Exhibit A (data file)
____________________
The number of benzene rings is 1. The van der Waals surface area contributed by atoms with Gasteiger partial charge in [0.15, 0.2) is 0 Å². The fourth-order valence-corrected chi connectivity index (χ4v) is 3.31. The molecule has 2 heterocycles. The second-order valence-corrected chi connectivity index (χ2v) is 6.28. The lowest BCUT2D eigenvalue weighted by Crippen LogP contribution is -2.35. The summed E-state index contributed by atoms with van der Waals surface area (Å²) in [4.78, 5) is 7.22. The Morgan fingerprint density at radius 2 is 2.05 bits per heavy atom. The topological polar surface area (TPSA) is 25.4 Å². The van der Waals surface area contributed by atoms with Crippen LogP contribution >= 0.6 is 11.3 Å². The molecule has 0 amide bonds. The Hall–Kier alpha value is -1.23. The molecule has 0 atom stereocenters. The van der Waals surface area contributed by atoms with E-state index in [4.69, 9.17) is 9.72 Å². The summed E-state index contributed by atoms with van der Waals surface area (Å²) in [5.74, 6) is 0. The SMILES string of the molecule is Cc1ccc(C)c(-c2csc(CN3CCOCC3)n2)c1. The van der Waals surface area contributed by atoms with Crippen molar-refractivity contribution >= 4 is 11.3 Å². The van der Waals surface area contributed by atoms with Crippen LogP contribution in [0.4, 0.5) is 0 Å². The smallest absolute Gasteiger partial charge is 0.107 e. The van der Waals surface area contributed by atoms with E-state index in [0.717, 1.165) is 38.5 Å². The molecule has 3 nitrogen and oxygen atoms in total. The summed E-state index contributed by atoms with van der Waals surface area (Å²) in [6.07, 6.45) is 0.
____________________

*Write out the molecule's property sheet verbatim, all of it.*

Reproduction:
The number of benzene rings is 1. The van der Waals surface area contributed by atoms with Gasteiger partial charge in [0.15, 0.2) is 0 Å². The fourth-order valence-corrected chi connectivity index (χ4v) is 3.31. The molecule has 2 heterocycles. The second-order valence-corrected chi connectivity index (χ2v) is 6.28. The lowest BCUT2D eigenvalue weighted by Crippen LogP contribution is -2.35. The summed E-state index contributed by atoms with van der Waals surface area (Å²) in [4.78, 5) is 7.22. The Morgan fingerprint density at radius 2 is 2.05 bits per heavy atom. The topological polar surface area (TPSA) is 25.4 Å². The van der Waals surface area contributed by atoms with Crippen LogP contribution >= 0.6 is 11.3 Å². The molecule has 0 amide bonds. The Hall–Kier alpha value is -1.23. The molecule has 0 atom stereocenters. The van der Waals surface area contributed by atoms with E-state index in [4.69, 9.17) is 9.72 Å². The summed E-state index contributed by atoms with van der Waals surface area (Å²) in [5.74, 6) is 0. The SMILES string of the molecule is Cc1ccc(C)c(-c2csc(CN3CCOCC3)n2)c1. The van der Waals surface area contributed by atoms with Crippen molar-refractivity contribution >= 4 is 11.3 Å². The van der Waals surface area contributed by atoms with Crippen LogP contribution in [0.4, 0.5) is 0 Å². The smallest absolute Gasteiger partial charge is 0.107 e. The van der Waals surface area contributed by atoms with E-state index in [0.717, 1.165) is 38.5 Å². The molecule has 3 nitrogen and oxygen atoms in total. The summed E-state index contributed by atoms with van der Waals surface area (Å²) in [6.07, 6.45) is 0.